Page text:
No Man’s Land

In the sodden mud
of no man’s land
a man is lashed to
a six foot post driven
deep into the soil.
Rope binds his knees
and ankles to the post,
manacles grip his wrists
back behind the post,
his head and shoulders
brace back against it.

Modern day crucifixion.

Field punishment number one.

Acrid smoke of
artillery fire drifts
beneath lowering clouds,
sniper shots ring out
a bag of flesh
and bones sags

drunkenly

sideways

downwards

lifeless.


In World War I conscientious objectors,
deserters, late returners from leave were
taken to the western front and roped to
posts for up to four hours at a time.




Previously posted August 2016.

No Man’s Land

8 thoughts on “No Man’s Land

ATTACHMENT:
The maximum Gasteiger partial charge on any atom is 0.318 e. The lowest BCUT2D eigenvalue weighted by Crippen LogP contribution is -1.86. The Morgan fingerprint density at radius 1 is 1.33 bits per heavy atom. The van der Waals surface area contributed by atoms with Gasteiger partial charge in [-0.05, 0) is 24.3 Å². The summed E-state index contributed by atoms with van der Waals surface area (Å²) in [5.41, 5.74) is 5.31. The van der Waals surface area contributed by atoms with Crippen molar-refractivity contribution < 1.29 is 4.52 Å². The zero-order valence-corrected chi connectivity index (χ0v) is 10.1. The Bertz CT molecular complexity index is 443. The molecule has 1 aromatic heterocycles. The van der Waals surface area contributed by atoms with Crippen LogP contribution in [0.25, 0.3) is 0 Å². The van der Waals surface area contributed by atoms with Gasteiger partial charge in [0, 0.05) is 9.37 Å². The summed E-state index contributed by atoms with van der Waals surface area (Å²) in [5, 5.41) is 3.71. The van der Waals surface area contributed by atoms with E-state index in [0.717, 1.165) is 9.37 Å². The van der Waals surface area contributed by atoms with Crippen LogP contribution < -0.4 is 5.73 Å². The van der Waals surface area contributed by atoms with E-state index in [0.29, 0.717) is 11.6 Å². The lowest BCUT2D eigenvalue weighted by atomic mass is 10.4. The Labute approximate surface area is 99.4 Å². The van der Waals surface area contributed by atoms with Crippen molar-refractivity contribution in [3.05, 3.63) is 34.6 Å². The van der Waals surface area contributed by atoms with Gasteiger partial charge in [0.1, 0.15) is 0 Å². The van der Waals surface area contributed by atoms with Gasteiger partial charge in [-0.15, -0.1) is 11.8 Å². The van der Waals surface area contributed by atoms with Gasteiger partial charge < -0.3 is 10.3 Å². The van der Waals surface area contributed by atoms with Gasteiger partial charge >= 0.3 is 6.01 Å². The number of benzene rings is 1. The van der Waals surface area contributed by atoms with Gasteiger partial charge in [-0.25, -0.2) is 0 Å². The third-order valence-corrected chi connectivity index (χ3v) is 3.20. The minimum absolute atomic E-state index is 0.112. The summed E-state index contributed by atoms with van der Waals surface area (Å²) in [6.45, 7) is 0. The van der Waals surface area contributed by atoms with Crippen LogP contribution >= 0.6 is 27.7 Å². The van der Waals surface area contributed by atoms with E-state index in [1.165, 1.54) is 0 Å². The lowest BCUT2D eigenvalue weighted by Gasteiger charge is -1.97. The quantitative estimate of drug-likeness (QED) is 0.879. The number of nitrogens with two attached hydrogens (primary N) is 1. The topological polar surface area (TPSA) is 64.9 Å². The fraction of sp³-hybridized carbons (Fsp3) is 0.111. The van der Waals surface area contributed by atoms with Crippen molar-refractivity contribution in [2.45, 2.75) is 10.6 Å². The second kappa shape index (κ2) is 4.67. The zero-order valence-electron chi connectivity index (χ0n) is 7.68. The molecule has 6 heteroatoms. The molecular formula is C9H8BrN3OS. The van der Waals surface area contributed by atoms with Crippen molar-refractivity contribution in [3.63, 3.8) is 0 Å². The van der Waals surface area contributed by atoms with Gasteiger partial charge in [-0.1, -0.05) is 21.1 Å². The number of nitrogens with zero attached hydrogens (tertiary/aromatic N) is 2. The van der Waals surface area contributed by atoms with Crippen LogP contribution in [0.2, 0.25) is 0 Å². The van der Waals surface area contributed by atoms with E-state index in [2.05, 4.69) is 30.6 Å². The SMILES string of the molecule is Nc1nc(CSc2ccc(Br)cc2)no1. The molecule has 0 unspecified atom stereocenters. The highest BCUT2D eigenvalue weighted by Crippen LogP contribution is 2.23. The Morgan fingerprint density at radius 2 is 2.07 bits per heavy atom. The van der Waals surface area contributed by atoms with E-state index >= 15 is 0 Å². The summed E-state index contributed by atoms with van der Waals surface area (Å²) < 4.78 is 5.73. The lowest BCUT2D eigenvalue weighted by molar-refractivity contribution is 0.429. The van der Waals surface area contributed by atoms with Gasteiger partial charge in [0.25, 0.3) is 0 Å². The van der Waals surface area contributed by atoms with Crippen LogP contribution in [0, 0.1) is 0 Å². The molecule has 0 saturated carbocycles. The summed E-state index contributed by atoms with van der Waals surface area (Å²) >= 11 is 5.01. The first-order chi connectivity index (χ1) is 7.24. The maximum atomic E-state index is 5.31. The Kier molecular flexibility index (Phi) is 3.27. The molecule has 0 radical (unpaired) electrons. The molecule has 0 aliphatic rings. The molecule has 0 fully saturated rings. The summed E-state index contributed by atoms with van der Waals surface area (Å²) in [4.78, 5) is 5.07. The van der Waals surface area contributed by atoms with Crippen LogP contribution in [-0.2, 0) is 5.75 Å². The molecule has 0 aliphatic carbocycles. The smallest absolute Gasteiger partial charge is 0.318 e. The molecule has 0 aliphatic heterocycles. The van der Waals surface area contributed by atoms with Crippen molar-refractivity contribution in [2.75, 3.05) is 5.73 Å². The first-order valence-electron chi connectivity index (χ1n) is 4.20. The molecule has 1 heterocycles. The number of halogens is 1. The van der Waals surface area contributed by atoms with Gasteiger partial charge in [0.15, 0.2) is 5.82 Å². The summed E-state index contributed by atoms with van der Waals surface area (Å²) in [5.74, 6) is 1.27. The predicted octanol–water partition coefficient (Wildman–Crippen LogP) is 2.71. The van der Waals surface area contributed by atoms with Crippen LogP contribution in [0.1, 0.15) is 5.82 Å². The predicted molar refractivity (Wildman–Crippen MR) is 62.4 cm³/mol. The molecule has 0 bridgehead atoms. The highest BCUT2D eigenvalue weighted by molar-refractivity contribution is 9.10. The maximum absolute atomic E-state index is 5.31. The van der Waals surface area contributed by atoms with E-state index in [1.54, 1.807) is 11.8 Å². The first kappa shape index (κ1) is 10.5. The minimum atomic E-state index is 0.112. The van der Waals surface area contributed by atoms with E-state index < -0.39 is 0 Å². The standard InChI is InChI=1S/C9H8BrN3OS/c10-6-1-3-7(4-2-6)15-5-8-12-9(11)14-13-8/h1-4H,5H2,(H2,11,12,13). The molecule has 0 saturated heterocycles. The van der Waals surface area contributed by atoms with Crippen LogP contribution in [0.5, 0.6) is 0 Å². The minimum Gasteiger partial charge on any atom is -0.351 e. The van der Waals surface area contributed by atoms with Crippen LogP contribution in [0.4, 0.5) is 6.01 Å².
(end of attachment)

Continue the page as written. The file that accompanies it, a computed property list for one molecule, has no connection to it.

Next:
1. Censorship was – and possibly is still – quite common. The first I knew of it was a large photograph in one of our national newspapers. I turned the page and there it was ! A horrible kick in the guts.

      Liked by 1 person

  1. This happened to two of my Great Uncles. Also, they were both deliberately gassed by their own officers. Apparently one of them was late back from leave (the boat was late so not his fault), the other had shell shock and so was deemed a coward. They were the brothers of my Maternal Grandmother and both survived, married and raised children.

    Working class people were treated like animals back then.

    Liked by 1 person

    1. So appalling !! And forgotten by many these days. Not so bad here in New Zealand and Australia, We have not had so many born and bred upper crust people. I have read and heard that “Antipodean” servicemen thought the ordinary Brits had far less get up and go than they did. But clearly the ordinary British soldier had far more nasty consequences to consider.

      Liked by 1 person

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